A few years ago, I had a high school SS and leadoff hitter who quietly did a lot of things right. On the same team was a younger kid who hit for a higher average, with more power, and was gifted with a laser-beam arm, but was prone to emotional outbursts and selfish play. I asked the latter which "team" would win if we cloned nine of him and nine of the other guy, and he responded, with the confident swagger I expected, that it would be no contest.
"Wrong," I told the budding superstar, "nine of you would collide on every fly ball, have fistfights with each other in the dugout, and infuriate umpires; nine of him would cooperate, make each other better, and kick your butt." I'm happy to say the young man got the message; he's added the previously-missing intangibles to his impressive skills, and become the best player I've ever coached.
Applying this fantasy yardstick to big-leaguers has been an enjoyable pastime for me for decades. Nine Babe Ruths would be awesome because of the pitching thing, if they all showed up at the park and were willing to share the spotlight. Nine Randy Johnsons would lose a lot of low-scoring games; nine of Pete Rose would be very tough to beat if they bet their money, and so on.
Because many of you, including my co-blogger, are "statheads," I'm sure you can run formulas that will "prove" the superiority of having a Barry Bonds or a Ted Williams at each position, but the more you imagine their baserunning, pitching and defence against a team of A-Rods, the more you wonder...
This game is an unconscious part of player evaluation for me. It magnifies weaknesses, exposes one-dimensional athletes, and "rewards" versatility. Nine John Oleruds would clog the basepaths, but they'd be terrific in the clubhouse and a lot better overall than the Jason Giambi or Manny Ramirez teams. As porous as all Oleruds might be up the middle, at least they could pitch -- 15-1 in the Pac 10 is far beyond most sluggers' abilities.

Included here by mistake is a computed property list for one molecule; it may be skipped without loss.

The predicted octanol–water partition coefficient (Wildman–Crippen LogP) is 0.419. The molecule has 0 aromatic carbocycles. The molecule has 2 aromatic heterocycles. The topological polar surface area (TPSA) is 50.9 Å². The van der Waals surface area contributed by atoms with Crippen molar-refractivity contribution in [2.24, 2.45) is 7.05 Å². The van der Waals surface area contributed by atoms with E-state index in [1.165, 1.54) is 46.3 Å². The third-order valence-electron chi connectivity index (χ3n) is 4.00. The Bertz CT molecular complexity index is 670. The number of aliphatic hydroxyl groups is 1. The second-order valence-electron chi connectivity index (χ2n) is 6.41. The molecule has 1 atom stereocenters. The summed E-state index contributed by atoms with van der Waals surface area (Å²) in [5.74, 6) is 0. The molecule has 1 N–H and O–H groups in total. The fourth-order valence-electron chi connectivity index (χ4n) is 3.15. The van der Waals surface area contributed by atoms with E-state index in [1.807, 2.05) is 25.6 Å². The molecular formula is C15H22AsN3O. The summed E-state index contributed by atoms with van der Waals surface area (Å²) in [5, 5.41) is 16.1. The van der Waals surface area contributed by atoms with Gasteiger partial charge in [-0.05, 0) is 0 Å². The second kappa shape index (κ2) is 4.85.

On the Blue Jays, the almost $200 million payroll of the Delgado franchise wouldn't get great results, because they would allow far more runs than they score. I also shudder at the idea of nine Shannon Stewarts lobbing the ball around. The all-Vernon Wells team would be excellent, and the Jose Cruz lineup could surprise some people. Nine of Eric Hinske would never quit. But I have this funny feeling about nine Orlando Hudsons being the most difficult Toronto team to beat.
Extending it to all current MLB players, Team A-Rod is in a class by himself/themselves. You don't think he could pitch? Put the radar gun on those rockets from the hole off his back foot sometime. A bunch of Ichiros or Guerreros would give him a decent battle. I have more trouble comparing Alex to past greats, especially pitchers who could hit a little and play other positions -- the Bob Gibson team would be scary. Nine of Willie Mays is my dream team, but could they outpitch the Bambinos?
Just a little Hot Stove appetizer for you to nibble on until an actual meal is served.